A good technique when fishing a good snag in these rivers and lagoons is to use a small anchor to keep you in prime position if there is a bit of a breeze. Make sure you lower your anchor slowly and gently so as not to spook the fish. I like to make sure I try all the angles of the snag before drift fishing down to the next one.
That same trip I saw real eye opener. The bream started feeding on the surface on mass. I attempted flicking resin head soft plastics at them, but soon realised that it was futile, since they were only feeding on the surface in heavy weed cover. I think the only thing that would have worked was a floating weedless rigged soft plastic or fly fishing with a dry fly. What they were feeding on was a mystery to me. But I decided to just sneak up on a few of them and observe. They didn't seem to sense the kayak until I was a couple of metres away. So I managed to get a good view of them coming up on their sides and grabbing something from the surface before splashing their tails and heading back down. It didn't matter that they seemed uncatchable, it was just a joy to observe this activity close up. Such is the stealth factor of the kayak that you tend to see some amazing things. In fact on a previous trip in the same spot I saw a sea eagle swoop down and grab a salmon from the surface about ten metres away from me.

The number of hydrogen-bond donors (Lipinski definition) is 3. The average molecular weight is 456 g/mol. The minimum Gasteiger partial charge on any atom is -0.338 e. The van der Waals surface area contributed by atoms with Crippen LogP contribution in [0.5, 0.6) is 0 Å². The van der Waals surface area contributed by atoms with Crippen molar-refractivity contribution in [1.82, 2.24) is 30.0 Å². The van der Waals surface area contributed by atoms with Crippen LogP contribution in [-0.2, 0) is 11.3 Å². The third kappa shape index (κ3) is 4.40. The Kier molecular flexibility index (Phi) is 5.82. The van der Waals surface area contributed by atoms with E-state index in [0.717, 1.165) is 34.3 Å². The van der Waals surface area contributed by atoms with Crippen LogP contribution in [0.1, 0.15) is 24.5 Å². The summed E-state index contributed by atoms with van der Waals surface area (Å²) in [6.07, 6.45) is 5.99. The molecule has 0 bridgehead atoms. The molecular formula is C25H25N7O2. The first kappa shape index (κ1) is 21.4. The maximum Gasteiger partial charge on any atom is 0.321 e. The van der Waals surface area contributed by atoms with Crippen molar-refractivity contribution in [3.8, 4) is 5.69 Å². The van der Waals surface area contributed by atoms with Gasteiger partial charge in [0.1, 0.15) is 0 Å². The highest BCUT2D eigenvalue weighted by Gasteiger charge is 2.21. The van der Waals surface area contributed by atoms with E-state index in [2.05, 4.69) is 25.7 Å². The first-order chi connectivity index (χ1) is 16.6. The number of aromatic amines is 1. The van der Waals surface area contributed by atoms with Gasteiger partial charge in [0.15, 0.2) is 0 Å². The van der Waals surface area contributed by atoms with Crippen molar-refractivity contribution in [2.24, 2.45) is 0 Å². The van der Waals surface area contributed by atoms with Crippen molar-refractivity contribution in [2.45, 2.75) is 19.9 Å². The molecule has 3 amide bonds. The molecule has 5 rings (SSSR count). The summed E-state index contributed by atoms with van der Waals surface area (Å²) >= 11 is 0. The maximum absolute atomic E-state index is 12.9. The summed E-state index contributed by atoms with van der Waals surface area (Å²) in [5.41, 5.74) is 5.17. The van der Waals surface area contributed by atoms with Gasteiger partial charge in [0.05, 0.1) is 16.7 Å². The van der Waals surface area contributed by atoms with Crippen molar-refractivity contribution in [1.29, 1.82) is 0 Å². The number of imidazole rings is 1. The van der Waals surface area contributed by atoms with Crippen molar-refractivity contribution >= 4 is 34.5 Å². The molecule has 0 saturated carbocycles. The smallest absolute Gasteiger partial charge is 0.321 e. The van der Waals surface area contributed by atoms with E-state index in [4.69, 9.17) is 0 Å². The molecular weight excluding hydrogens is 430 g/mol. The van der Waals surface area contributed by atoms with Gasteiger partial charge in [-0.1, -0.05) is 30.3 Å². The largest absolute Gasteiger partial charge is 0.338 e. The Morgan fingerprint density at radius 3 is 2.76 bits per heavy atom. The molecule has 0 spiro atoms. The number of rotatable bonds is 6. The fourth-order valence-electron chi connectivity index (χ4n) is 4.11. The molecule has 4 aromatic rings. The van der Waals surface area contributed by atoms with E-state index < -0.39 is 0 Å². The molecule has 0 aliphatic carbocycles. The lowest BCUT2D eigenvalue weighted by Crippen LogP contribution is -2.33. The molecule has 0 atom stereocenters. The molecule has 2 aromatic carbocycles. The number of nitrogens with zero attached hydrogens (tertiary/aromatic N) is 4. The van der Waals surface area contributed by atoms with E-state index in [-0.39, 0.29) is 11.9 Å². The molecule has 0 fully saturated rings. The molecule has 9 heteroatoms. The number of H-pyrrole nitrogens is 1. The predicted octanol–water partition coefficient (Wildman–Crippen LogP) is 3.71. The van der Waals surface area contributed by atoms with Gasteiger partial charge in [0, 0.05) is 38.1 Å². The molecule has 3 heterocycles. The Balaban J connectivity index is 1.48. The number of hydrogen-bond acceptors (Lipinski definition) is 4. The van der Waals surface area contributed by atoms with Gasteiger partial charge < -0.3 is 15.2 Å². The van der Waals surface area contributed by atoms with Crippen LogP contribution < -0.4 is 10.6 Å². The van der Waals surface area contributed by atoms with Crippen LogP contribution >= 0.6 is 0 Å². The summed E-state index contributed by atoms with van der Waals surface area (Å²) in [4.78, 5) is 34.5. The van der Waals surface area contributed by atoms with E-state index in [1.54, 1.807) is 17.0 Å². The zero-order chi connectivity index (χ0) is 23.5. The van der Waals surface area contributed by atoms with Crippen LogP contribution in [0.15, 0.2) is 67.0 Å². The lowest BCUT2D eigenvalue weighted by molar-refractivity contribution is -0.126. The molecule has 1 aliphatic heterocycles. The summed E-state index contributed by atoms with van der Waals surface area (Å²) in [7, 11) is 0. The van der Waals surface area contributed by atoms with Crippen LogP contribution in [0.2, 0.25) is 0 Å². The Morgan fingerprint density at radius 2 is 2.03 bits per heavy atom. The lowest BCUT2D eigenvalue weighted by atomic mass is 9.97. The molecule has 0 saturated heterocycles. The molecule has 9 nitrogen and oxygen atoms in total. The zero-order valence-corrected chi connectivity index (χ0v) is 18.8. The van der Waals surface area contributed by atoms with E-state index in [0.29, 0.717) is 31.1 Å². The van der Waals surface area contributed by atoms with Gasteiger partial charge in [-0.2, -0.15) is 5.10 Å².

Observations from the yak
Kayaking has also been a big learning tool for breaming for me. In places where I previously have not caught anything I've been able to observe that there are fish about, but they are so deep in the structure that attempts to cast a lure in there from the shore would result in many lost lures and some serious frustration. It's an eye opener to see how many casts around a snag result in no interest until you park yourself in the snag with branches on either side of the yak. At times I've dangled a soft plastic for what seems like a ridiculously long time, before a bream has come out of nowhere to swipe the lure. Another trip recently I came across about five schools of bream so far inside the fallen trees that it was impossible to coax them out. One tree had a school of about 20 and I attempted to get some photos of them, but they were spoilt by the glare on the water. I can highly recommend a paddle and a fish in a river chasing these truly magnificent sportfish. They are just about the perfect sports fish. Challenging and rewarding to catch, they put on some brutally good fighting, and when they're ready to land are the most well behaved fish I've encountered. I love the way you can give them a simple comfort lift with your hand underneath their body, bring them into the boat, take a photo, get the hook out and set them free and all that time they don't tend to do any flapping about at all. It's as though they are designed for catch and release fishing!

Craig Vertigan